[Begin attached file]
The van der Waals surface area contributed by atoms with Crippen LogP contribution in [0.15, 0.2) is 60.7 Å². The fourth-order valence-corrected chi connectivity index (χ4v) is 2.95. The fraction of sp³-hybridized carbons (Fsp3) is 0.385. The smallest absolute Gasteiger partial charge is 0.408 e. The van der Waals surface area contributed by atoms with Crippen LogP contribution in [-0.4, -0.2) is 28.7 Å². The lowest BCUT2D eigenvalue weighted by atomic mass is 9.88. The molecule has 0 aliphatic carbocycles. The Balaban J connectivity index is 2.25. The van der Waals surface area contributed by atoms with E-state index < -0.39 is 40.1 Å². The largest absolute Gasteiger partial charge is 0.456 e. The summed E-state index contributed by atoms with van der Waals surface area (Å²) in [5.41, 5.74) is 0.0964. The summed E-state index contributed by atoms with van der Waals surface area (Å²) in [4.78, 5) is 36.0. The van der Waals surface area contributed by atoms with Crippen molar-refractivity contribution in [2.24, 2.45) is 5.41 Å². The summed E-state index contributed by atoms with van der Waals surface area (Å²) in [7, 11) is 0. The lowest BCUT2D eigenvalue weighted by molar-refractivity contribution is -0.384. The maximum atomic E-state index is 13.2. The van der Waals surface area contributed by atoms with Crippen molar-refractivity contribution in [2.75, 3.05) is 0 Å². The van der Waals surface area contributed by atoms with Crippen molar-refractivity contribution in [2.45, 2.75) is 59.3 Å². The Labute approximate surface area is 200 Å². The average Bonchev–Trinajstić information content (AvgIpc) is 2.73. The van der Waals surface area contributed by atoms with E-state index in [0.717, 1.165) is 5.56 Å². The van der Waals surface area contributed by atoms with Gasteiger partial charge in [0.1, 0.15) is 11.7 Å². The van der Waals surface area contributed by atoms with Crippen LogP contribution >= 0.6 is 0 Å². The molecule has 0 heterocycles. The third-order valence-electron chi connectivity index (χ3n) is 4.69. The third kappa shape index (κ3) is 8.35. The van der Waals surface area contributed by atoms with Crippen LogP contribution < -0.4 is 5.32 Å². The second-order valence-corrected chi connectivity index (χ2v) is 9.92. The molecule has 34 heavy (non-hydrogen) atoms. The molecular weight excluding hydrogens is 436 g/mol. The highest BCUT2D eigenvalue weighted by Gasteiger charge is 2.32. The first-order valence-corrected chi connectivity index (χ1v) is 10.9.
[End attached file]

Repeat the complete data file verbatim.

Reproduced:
The van der Waals surface area contributed by atoms with Crippen LogP contribution in [0.15, 0.2) is 60.7 Å². The fourth-order valence-corrected chi connectivity index (χ4v) is 2.95. The fraction of sp³-hybridized carbons (Fsp3) is 0.385. The smallest absolute Gasteiger partial charge is 0.408 e. The van der Waals surface area contributed by atoms with Crippen LogP contribution in [-0.4, -0.2) is 28.7 Å². The lowest BCUT2D eigenvalue weighted by atomic mass is 9.88. The molecule has 0 aliphatic carbocycles. The Balaban J connectivity index is 2.25. The van der Waals surface area contributed by atoms with E-state index < -0.39 is 40.1 Å². The largest absolute Gasteiger partial charge is 0.456 e. The summed E-state index contributed by atoms with van der Waals surface area (Å²) in [5.41, 5.74) is 0.0964. The summed E-state index contributed by atoms with van der Waals surface area (Å²) in [4.78, 5) is 36.0. The van der Waals surface area contributed by atoms with Crippen molar-refractivity contribution in [2.24, 2.45) is 5.41 Å². The summed E-state index contributed by atoms with van der Waals surface area (Å²) in [7, 11) is 0. The lowest BCUT2D eigenvalue weighted by molar-refractivity contribution is -0.384. The maximum atomic E-state index is 13.2. The van der Waals surface area contributed by atoms with Crippen molar-refractivity contribution in [2.75, 3.05) is 0 Å². The van der Waals surface area contributed by atoms with Crippen molar-refractivity contribution in [2.45, 2.75) is 59.3 Å². The Labute approximate surface area is 200 Å². The average Bonchev–Trinajstić information content (AvgIpc) is 2.73. The van der Waals surface area contributed by atoms with E-state index in [0.717, 1.165) is 5.56 Å². The van der Waals surface area contributed by atoms with Gasteiger partial charge in [0.1, 0.15) is 11.7 Å². The van der Waals surface area contributed by atoms with Crippen LogP contribution >= 0.6 is 0 Å². The molecule has 0 heterocycles. The third-order valence-electron chi connectivity index (χ3n) is 4.69. The third kappa shape index (κ3) is 8.35. The van der Waals surface area contributed by atoms with Crippen LogP contribution < -0.4 is 5.32 Å². The second-order valence-corrected chi connectivity index (χ2v) is 9.92. The molecule has 34 heavy (non-hydrogen) atoms. The molecular weight excluding hydrogens is 436 g/mol. The highest BCUT2D eigenvalue weighted by Gasteiger charge is 2.32. The first-order valence-corrected chi connectivity index (χ1v) is 10.9.